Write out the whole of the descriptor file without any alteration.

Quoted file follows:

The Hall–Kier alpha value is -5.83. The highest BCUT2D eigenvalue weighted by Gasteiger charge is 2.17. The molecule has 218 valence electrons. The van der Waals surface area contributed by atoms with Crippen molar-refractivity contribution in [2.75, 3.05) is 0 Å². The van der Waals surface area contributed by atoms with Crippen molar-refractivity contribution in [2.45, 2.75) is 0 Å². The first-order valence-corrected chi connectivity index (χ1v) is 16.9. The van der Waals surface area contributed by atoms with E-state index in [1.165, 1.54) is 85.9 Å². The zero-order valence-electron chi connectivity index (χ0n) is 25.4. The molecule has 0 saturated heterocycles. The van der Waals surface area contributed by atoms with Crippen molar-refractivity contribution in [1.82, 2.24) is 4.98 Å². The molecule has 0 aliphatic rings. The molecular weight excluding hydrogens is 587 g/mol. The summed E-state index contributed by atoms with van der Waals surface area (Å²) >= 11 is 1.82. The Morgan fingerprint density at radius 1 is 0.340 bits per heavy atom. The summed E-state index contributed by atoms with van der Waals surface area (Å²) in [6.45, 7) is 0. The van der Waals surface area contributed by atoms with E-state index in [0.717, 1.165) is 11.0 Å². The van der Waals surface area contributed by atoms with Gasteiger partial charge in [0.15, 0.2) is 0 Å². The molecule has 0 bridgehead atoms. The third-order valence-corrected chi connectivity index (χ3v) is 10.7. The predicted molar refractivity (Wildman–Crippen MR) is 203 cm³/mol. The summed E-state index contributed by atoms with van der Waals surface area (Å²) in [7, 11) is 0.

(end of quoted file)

The Hall–Kier alpha value is -5.83. The highest BCUT2D eigenvalue weighted by Gasteiger charge is 2.17. The molecule has 218 valence electrons. The van der Waals surface area contributed by atoms with Crippen molar-refractivity contribution in [2.75, 3.05) is 0 Å². The van der Waals surface area contributed by atoms with Crippen molar-refractivity contribution in [2.45, 2.75) is 0 Å². The first-order valence-corrected chi connectivity index (χ1v) is 16.9. The van der Waals surface area contributed by atoms with E-state index in [1.165, 1.54) is 85.9 Å². The zero-order valence-electron chi connectivity index (χ0n) is 25.4. The molecule has 0 saturated heterocycles. The van der Waals surface area contributed by atoms with Crippen molar-refractivity contribution in [1.82, 2.24) is 4.98 Å². The molecule has 0 aliphatic rings. The molecular weight excluding hydrogens is 587 g/mol. The summed E-state index contributed by atoms with van der Waals surface area (Å²) >= 11 is 1.82. The Morgan fingerprint density at radius 1 is 0.340 bits per heavy atom. The summed E-state index contributed by atoms with van der Waals surface area (Å²) in [6.45, 7) is 0. The van der Waals surface area contributed by atoms with E-state index in [0.717, 1.165) is 11.0 Å². The van der Waals surface area contributed by atoms with Gasteiger partial charge in [0.15, 0.2) is 0 Å². The molecule has 0 bridgehead atoms. The third-order valence-corrected chi connectivity index (χ3v) is 10.7. The predicted molar refractivity (Wildman–Crippen MR) is 203 cm³/mol. The summed E-state index contributed by atoms with van der Waals surface area (Å²) in [7, 11) is 0.